Planning Your Veggie Garden: How Much Should You Plant?

264-wheelbarrow-of-veggies-closeupYour seed catalogs are well-thumbed by now. You have all your favorite varieties flagged, along with some new offerings you’re eager to try. After months of indoor weather, the gardening urge is looming large. It’s tempting to go overboard, and order every seed listed. Making a vegetable garden plan will help keep your cravings in proportion to your needs.

Even if you’re not much of a planner, some simple steps now will pay off in fewer problems and less work as the season progresses. I’ll start at the beginning: how big a garden should you grow? Cultivating more veggies than you can use increases your expenses, your work load, and your need for compost, water, and pest control.

Begin by making a list of vegetables you like. Include one or two new ones you may want to try. Don’t get taken in by the glossy photos in the catalog. It sounds obvious, but there’s no reason to grow beets if no one in your family eats them.

How much zucchini can you eat?

How much zucchini can you eat?

Now, determine how many servings of each vegetable you intend to eat during the growing season. Do you have salad every day? How often will you prepare eggplant, or green beans? Do you want enough to preserve for later? While you can’t figure exact amounts, you can get an approximation. It helps to realize that you probably don’t need all of the 150 cabbages that would result if you planted an entire packet of seeds!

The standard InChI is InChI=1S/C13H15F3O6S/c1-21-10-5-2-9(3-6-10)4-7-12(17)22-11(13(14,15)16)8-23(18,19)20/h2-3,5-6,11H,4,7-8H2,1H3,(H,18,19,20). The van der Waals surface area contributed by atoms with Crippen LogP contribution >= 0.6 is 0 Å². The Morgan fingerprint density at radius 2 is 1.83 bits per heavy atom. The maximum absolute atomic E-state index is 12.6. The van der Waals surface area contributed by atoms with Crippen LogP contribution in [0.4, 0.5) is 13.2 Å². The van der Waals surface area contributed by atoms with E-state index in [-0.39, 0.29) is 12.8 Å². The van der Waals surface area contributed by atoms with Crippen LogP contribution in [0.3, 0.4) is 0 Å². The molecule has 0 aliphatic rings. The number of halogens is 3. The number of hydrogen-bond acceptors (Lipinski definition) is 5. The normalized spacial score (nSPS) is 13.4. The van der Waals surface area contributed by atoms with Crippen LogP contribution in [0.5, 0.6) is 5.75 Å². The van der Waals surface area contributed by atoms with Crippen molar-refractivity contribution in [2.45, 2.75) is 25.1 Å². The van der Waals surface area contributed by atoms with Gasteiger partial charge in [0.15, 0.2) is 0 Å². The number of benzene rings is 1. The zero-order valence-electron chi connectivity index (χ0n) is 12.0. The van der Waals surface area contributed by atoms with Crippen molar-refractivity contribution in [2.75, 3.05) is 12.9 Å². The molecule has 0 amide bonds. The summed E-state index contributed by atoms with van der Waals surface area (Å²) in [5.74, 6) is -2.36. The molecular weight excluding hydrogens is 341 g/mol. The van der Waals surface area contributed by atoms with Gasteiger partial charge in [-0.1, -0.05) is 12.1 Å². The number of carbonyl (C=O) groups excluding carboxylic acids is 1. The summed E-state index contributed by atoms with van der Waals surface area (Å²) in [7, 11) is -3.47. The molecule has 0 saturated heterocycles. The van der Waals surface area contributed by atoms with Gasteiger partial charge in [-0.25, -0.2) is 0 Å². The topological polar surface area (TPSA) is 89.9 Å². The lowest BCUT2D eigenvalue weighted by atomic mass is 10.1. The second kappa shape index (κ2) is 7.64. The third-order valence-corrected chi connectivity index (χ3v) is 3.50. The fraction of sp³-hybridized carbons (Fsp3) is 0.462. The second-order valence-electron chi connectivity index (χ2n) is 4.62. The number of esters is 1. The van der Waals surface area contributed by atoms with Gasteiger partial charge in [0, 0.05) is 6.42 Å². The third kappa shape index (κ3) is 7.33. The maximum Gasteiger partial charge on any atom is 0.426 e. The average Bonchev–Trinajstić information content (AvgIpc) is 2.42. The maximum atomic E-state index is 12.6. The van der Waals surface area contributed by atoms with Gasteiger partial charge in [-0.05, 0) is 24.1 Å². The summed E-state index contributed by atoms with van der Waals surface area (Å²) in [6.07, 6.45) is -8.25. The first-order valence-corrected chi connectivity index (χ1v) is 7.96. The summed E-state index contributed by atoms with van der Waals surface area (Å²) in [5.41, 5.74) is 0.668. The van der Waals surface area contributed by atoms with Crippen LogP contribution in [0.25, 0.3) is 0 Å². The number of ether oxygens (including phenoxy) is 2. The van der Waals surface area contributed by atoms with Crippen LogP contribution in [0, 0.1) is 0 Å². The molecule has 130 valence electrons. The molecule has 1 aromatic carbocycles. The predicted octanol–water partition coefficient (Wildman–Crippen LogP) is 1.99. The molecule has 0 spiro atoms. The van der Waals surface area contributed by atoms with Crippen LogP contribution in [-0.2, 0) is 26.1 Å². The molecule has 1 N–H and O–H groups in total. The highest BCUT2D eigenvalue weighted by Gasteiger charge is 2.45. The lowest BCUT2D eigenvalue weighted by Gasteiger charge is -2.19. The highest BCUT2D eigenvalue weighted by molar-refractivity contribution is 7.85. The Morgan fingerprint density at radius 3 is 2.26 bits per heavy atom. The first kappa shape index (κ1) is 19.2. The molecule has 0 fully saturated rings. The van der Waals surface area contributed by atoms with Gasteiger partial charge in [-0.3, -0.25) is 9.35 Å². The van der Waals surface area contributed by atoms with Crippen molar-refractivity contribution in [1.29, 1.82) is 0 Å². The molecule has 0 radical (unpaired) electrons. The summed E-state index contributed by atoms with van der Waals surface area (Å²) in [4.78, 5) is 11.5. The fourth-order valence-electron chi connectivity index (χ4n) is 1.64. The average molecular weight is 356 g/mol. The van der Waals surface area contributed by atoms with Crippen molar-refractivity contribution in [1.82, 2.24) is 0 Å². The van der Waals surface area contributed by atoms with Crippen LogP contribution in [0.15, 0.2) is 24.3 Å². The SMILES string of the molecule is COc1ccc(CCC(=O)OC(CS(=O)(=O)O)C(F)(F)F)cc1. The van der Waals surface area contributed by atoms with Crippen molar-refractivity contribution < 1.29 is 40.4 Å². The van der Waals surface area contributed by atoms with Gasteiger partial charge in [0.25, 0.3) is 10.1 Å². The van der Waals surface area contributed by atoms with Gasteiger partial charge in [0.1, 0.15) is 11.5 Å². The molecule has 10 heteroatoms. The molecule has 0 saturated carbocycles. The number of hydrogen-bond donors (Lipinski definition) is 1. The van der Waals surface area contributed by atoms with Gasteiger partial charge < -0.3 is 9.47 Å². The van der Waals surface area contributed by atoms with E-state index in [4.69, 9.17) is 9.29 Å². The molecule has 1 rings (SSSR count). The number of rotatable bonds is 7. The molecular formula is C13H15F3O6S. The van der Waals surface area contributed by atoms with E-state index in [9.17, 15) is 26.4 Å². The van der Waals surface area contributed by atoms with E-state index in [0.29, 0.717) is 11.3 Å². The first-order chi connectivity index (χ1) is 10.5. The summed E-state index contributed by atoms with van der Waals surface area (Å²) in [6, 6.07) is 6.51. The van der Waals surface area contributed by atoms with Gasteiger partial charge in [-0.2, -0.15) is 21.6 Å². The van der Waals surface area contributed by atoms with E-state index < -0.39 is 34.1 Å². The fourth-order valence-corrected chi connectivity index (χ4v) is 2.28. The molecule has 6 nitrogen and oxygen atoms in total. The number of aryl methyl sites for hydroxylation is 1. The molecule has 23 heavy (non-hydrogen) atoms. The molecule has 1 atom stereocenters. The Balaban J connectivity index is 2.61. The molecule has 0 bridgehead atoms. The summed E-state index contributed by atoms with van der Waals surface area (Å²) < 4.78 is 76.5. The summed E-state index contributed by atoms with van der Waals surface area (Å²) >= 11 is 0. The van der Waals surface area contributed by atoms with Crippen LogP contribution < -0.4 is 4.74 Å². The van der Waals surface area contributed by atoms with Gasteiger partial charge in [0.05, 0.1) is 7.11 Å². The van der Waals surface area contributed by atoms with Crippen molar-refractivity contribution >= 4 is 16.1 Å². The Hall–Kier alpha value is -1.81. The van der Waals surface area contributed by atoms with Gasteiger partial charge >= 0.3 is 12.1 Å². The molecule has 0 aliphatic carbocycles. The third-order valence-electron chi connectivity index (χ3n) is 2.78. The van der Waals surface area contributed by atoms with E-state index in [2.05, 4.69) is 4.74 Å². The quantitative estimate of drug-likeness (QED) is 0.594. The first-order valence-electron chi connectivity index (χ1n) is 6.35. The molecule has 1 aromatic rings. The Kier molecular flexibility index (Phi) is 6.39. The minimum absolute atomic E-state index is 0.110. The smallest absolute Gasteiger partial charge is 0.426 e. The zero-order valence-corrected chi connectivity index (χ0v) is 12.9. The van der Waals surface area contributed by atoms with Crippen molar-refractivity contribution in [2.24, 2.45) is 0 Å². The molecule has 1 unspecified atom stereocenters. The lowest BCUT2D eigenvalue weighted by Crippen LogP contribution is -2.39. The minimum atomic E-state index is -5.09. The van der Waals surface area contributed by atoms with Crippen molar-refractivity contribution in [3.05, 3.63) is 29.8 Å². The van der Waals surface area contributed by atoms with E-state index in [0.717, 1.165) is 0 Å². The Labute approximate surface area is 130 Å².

Finally, decide how many plants you need to grow to meet your needs. In some cases, we eat the entire plant. When you seed carrots or set out lettuce seedlings, you can tell exactly how many heads (excepting hail, rabbits, and other hazards) you can expect to harvest. In crops where we eat the fruit (such as peppers), seed pods (as in green beans), or seeds (peas), estimating your harvest is a little trickier. Iowa State University has published a very useful guide giving the average yields (per 10 feet of row) of common crops. Garden Gate Magazine has their own list. Both these sites assume you plant your crops in rows rather than beds. While I don’t recommend growing most crops in rows (we’ll get to that later), you can use a little math to get an idea of how much each plant will yield.

If you don’t have much space, you may have some decisions to make. Perhaps you’ll want to concentrate on growing just your favorite veggies. Or, you can grow the varieties that cost the most at the market. Many gardeners grow crops like tomatoes because homegrown ones taste so much better.

If you have plenty of space, perhaps you now realize that you don’t need to plant every square inch. Just think of all the digging, watering, and weeding you can avoid. Plus, your neighbors will be much happier to see you without those armloads of extra zucchini.

Now that you have a basic understanding of your needs, you can order your seeds with some degree of sanity. And if one or two extra packets seem to “slip in,” well, I understand. After all, I’m a gardener too.

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